During the period of 1927 to 1938, Helen Moody won a record eight Wimbledon singles championships. The American also managed to win the doubles three times and the mixed doubles once, and an overall 31 grand slams during her career. Possibly the most dominant tennis player of the 20th century, at one point of her career, Wills went on a 180-match winning streak lasting from 1927 until 1933. A fabulous career, which also saw a gold medal in singles and doubles at the 1924 Paris Olympic Games, was apparently ended in 1943 when she was badly bitten by a dog.
The Greatest Female Wimbledon Singles Player of All Time
So far we have focused on the amateur era. However, the greatest and most successful womens singles player, Martina Navratilova, played during the open era. Martina was born in the Czech Republic but became an American citizen. A twelve-time Wimbledon finalist her reign of supremacy came between 1978 and 1990 during which she won the championship on nine occasions, including six in a row. Her winning ways in the finals were only halted by other hugely successful Wimbledon favourites, Chris Evert and Steffi Graf. Navratilova’s last Wimbledon final appearance came in 1994, an amazing 16 years after her first success in 1978. One of the most all-round successful Wimbledon tennis players, Martina Navratilova also won the doubles title seven times and the mixed doubles title four times with her last title coming in 2003!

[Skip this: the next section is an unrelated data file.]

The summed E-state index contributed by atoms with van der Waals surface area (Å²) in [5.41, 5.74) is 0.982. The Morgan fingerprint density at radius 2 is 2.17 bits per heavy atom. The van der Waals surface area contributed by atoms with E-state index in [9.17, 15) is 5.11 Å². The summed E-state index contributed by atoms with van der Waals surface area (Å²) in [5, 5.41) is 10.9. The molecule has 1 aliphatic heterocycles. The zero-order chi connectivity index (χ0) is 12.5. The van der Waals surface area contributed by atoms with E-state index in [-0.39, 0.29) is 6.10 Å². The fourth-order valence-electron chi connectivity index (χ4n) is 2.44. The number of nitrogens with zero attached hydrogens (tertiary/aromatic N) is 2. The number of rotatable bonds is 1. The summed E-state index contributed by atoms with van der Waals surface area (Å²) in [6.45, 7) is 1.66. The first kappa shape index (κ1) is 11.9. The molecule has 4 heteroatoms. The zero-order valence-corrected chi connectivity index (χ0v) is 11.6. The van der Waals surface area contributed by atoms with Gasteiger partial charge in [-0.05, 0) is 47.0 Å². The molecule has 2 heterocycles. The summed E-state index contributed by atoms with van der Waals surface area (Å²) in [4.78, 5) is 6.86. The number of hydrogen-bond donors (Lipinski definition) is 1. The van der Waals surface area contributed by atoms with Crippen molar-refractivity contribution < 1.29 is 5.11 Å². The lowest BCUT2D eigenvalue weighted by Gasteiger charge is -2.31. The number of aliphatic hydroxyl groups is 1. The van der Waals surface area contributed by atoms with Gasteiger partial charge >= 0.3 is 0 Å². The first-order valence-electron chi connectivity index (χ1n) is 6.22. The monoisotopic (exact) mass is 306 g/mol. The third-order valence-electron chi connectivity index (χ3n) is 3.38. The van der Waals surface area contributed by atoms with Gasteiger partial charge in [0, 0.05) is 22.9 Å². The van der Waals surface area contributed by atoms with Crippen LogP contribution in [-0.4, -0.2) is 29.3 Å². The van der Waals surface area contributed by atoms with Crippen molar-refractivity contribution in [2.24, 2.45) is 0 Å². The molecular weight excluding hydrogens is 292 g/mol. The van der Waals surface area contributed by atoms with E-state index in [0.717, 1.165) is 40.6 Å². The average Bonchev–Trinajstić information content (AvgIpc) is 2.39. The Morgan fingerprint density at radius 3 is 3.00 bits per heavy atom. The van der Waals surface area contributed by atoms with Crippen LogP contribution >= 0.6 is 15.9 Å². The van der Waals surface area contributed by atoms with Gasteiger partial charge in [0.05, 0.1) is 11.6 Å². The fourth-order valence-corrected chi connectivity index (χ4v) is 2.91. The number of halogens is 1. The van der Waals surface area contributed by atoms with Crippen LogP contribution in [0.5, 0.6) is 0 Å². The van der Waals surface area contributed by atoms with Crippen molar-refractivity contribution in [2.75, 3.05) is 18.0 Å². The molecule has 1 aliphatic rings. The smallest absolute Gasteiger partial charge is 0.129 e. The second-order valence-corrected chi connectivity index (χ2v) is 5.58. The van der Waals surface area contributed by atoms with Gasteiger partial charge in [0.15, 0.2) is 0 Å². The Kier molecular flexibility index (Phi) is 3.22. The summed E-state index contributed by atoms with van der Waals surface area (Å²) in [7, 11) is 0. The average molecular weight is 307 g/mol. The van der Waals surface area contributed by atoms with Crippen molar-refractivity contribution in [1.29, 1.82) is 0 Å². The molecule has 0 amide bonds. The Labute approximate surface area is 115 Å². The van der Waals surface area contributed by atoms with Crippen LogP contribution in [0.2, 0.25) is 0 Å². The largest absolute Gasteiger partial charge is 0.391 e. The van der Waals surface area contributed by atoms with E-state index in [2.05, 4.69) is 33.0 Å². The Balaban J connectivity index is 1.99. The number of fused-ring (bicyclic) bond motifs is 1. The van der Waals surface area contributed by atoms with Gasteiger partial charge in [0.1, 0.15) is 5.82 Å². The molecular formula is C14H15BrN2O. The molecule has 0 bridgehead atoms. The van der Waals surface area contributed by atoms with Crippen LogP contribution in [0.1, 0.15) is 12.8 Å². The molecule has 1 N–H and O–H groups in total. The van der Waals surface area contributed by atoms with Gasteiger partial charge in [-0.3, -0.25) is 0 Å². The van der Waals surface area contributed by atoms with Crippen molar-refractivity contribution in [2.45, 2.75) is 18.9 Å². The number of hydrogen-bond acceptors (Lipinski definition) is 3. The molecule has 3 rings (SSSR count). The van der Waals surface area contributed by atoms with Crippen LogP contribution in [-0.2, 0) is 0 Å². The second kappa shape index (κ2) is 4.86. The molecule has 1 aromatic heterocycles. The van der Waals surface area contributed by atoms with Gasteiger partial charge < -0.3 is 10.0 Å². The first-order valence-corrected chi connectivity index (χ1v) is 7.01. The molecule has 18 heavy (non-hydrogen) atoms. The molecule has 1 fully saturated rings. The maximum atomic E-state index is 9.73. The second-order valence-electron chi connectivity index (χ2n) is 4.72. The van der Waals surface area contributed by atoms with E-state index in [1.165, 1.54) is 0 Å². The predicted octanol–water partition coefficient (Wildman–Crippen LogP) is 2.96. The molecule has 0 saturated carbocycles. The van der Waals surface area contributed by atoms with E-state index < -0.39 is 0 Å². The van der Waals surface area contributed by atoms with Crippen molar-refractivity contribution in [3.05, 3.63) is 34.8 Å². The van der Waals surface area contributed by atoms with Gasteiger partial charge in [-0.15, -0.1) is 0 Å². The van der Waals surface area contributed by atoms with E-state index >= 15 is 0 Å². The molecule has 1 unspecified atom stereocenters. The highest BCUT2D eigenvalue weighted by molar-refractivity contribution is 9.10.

German Graft Gives Glory
Versatility, great footwork, a strong forehand, superb athletic ability and an aggressive game made Steffi Graf an all-time great. From 1988 to 1996 Steffi Graf was crowned as Wimbledon champion on seven occasions. Steffi could have matched the record number of Wimbledon singles wins had she not succumbed in two other finals to Martina Navratilova and Lindsay Davenport. Graf was so good she was the first ever player to win all 28 grand slam matches in one year (1988) taking all the trophies in her name.
Sisters of Wimbledon
Serena Williams and Venus Williams
Our final players will be fresh in the memory of most. Probably the most famous tennis sisters of all time they dominated Wimbledon from 2000 to 2019 winning 12 championships between them. Serena Williams won seven of these and Venus won five times. Between them they were also eight times runners up and played each other four time in the final with Serena coming out on top on three occasions.
We hope you have enjoyed this blog and you are looking forward to this year’s Wimbledon championship. We would like to remind you that gambling can cause personal and financial issues. If you feel you have an issue with gambling then visit gambleaware.co.uk for free hep and support.